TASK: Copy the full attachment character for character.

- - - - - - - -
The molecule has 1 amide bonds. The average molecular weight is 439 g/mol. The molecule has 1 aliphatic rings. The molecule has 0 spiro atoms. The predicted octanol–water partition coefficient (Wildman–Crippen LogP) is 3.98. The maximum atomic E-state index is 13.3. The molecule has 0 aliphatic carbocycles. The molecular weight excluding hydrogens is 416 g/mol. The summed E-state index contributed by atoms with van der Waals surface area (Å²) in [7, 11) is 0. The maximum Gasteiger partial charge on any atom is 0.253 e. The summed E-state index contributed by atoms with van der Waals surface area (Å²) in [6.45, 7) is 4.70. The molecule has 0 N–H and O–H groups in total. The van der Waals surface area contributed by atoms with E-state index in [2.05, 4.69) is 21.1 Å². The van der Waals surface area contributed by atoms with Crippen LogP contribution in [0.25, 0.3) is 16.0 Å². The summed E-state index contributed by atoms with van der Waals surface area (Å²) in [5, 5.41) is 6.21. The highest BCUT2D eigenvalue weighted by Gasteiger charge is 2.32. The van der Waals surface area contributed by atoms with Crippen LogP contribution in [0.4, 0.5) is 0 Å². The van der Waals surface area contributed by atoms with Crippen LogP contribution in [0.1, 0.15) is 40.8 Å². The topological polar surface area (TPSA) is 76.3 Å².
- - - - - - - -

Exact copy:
The molecule has 1 amide bonds. The average molecular weight is 439 g/mol. The molecule has 1 aliphatic rings. The molecule has 0 spiro atoms. The predicted octanol–water partition coefficient (Wildman–Crippen LogP) is 3.98. The maximum atomic E-state index is 13.3. The molecule has 0 aliphatic carbocycles. The molecular weight excluding hydrogens is 416 g/mol. The summed E-state index contributed by atoms with van der Waals surface area (Å²) in [7, 11) is 0. The maximum Gasteiger partial charge on any atom is 0.253 e. The summed E-state index contributed by atoms with van der Waals surface area (Å²) in [6.45, 7) is 4.70. The molecule has 0 N–H and O–H groups in total. The van der Waals surface area contributed by atoms with E-state index in [2.05, 4.69) is 21.1 Å². The van der Waals surface area contributed by atoms with Crippen LogP contribution in [0.25, 0.3) is 16.0 Å². The summed E-state index contributed by atoms with van der Waals surface area (Å²) in [5, 5.41) is 6.21. The highest BCUT2D eigenvalue weighted by Gasteiger charge is 2.32. The van der Waals surface area contributed by atoms with Crippen LogP contribution in [0.4, 0.5) is 0 Å². The van der Waals surface area contributed by atoms with Crippen LogP contribution in [0.1, 0.15) is 40.8 Å². The topological polar surface area (TPSA) is 76.3 Å².